In Japanese, “haha” means mother, and in Waisetsu kazoku: haha to musume, known in English as Indecent Family: Mother and Daughter, there's a mother who certainly qualifies as funny. Funny as in strange. Mommy dearest is none other than Izumi Shima, one of our favorite pinku actresses, as we've demonstrated numerous times, such as here and here. The idea of her having had a child in this movie defies credulity. She was twenty-nine in it, while Yōko Morimura, who plays her daughter, was at least eighteen. But whatever, it's Nikkatsu roman porno, so you have to go with it.
Plotwise, a middle-aged sad sack played by Akira Shioji makes a connection with Morimura while she's dancing at a strip bar called Mississippi Queen, and she comes to live with him. Never let a stripper move in with you. Every man knows that. But not Shioji, apparently. In short order Morimura's mother Shima moves in too. At first Shioji is pretty thrilled with this arrangement, but it isn't long before Shima decides to show him that mothers know things daughters don't. And that, of course, is the beginning of his problems. Since this is a roman porno, we don't have to detail all the things that go on—you know what to expect, and you know things don't often end well.
You also know there's usually a leftfield subplot, and in this case it has to do with Shioji's house being coveted by his nephew in order to sell it for hotel development. Or something like that. Doesn't matter, because the plot is just a framing device for nudity and cleverly simulated sex. As we've noted before, it's amazing how raunchy a film can be yet not show very much. Shioji and Morimura's sixty-nine session about halfway through is a case in point. You'll really believe he's getting up in her rump. All very fun, and we were especially happy there was no pee. It's a roman porno staple we can do without. For that reason alone we give Waisetsu kazoku: haha to musume a cautious thumbs up. It premiered in Japan today in 1982.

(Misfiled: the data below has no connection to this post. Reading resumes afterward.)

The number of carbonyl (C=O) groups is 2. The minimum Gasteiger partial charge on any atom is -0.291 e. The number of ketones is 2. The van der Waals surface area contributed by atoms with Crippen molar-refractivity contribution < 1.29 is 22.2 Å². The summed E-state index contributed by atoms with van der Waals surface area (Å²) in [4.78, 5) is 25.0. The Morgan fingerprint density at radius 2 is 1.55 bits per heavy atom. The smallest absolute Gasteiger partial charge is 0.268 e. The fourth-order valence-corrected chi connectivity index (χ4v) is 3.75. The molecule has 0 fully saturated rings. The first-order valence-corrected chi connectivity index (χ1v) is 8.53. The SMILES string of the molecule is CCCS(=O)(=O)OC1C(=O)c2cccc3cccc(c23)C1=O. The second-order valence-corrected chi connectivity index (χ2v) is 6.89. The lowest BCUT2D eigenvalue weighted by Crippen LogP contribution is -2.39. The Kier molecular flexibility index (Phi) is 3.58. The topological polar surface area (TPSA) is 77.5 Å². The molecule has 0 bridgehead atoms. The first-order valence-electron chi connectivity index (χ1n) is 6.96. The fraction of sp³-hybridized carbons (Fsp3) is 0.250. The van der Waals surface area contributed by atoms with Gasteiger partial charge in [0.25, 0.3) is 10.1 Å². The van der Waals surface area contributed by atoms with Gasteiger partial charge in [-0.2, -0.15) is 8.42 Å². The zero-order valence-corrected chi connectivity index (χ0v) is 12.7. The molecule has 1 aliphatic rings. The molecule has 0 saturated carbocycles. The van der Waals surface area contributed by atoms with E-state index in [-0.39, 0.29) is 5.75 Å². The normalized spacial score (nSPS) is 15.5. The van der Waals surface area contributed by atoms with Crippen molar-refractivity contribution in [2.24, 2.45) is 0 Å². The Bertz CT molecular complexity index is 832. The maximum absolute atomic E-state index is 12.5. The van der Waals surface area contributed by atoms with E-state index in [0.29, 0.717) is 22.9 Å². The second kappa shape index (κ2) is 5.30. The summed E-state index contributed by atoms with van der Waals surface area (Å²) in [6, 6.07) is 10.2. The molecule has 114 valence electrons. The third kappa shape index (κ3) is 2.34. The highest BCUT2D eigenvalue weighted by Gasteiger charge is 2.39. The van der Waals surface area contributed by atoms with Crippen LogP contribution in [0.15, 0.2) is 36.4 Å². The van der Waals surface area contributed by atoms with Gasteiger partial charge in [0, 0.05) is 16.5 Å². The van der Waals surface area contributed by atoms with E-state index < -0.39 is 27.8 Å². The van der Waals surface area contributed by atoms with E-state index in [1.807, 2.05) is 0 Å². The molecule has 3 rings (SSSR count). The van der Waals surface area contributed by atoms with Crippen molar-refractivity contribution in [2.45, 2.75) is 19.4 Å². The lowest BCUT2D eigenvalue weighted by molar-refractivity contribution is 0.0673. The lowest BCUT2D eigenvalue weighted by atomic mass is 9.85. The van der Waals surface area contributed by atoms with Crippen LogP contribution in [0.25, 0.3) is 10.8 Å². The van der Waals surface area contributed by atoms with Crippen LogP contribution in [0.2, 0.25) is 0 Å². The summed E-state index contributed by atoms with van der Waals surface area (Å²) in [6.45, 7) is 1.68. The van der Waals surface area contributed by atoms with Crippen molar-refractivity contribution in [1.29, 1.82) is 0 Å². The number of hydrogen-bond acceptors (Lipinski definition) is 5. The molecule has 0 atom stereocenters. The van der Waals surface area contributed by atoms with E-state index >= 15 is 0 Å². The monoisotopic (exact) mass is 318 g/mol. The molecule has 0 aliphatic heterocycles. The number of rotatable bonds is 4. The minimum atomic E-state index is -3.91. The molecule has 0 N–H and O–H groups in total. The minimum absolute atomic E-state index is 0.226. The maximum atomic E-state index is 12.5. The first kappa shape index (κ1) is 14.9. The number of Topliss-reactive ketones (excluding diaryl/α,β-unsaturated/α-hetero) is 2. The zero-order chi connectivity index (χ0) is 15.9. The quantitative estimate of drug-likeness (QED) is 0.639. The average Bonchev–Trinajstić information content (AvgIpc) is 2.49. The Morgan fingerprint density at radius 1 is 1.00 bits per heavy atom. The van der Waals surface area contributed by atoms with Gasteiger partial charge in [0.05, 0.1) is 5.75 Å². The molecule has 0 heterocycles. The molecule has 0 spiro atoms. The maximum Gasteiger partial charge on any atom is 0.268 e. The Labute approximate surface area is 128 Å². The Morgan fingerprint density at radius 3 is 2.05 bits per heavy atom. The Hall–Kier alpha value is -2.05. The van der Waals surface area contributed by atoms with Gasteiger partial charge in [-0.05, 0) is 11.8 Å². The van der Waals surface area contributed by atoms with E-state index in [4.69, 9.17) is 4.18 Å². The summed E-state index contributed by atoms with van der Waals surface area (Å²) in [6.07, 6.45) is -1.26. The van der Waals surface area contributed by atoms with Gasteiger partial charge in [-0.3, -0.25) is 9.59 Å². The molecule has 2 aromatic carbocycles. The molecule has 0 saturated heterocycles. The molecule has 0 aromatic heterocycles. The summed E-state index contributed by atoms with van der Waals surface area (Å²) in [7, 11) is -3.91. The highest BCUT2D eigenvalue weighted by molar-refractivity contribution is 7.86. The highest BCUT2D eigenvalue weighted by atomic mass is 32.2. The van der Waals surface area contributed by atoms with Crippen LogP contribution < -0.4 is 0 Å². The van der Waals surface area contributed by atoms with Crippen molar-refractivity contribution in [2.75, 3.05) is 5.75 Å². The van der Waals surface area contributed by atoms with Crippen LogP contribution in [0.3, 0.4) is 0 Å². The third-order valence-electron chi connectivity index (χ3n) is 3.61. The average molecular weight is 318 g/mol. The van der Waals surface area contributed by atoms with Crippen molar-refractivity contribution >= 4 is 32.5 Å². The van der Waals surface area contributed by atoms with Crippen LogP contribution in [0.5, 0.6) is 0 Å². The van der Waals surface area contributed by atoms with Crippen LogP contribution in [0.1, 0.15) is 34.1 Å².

Mother, homemaker, community activist, and filthy freak. She does it all.
I have a hot young girlfriend for sex, and her mother to clean the house. Life doesn't get much better than this.
I feel like singing! Figaro!
And skipping! Wheeee!
Here, why don't you watch while I sensually undress my passed out mom.
Dang. I never noticed until seeing her half-naked, but she's a total milf.
Hah! I wasn't passed out at all! I was intentionally letting Shioji perv out.
Now that he realizes I'm hotter than the surface of the sun, I'm going to strip him down to the bone just like this spare rib. Sluuuuurp!
Mom! Quit sucking off that rib! You're embarrassing me!
No, my daughter, I don't believe I shall desist from fellating this juicy rib. I don't believe I shall desist at all.
If you think my foot is nice just wait until you experience the warmer and softer parts of my body.
That trip I took to Akiyoshido Cave last year was so cool. How weird that I should think of that now.
Yup. Fucked his brains right out of his skull. Now back to the rib.
You stole my unattractive and inappropriately old lover, mom. I'm not speaking to you.
Bonus material below: a couple of promo photos of Morimura and Shima.
JapanNikkatsuWaisetsu kazoku: haha to musumeIndecent Family: Mother and DaughterIzumi ShimaYōko Morimuraposter artcinemaroman pornopinkusexploitationnuditymovie review
|Modern Pulp||Sep 12 2020|
Tetsuji Takechi comes out swinging hard in round two.
This poster was made for Hakujitsumu, aka Daydream, which premiered in Japan today in 1981. The movie is loosely based on a 1926 novel by Junichir Tanizaki, which director Tetsuji Takechi made into one of the first pinku films in 1964. The same director felt inspired to put together a porno remake and, blazing a trail once again, it was the first hardcore movie to be shown in Japanese cinemas. We wanted to see what Takechi did with his revision so we watched it, and it sets up pretty much the same way as the first movie, with Kyōko Aizome at her dentist's office, the dentist and his assistant administering gas, then both taking liberties once Aizome is helpless. The action is witnessed by another patient, who follows Aizome around town as she has a series of erotic interludes that spiral off into quasi reality designed to sow doubt concerning whether any of it really happened.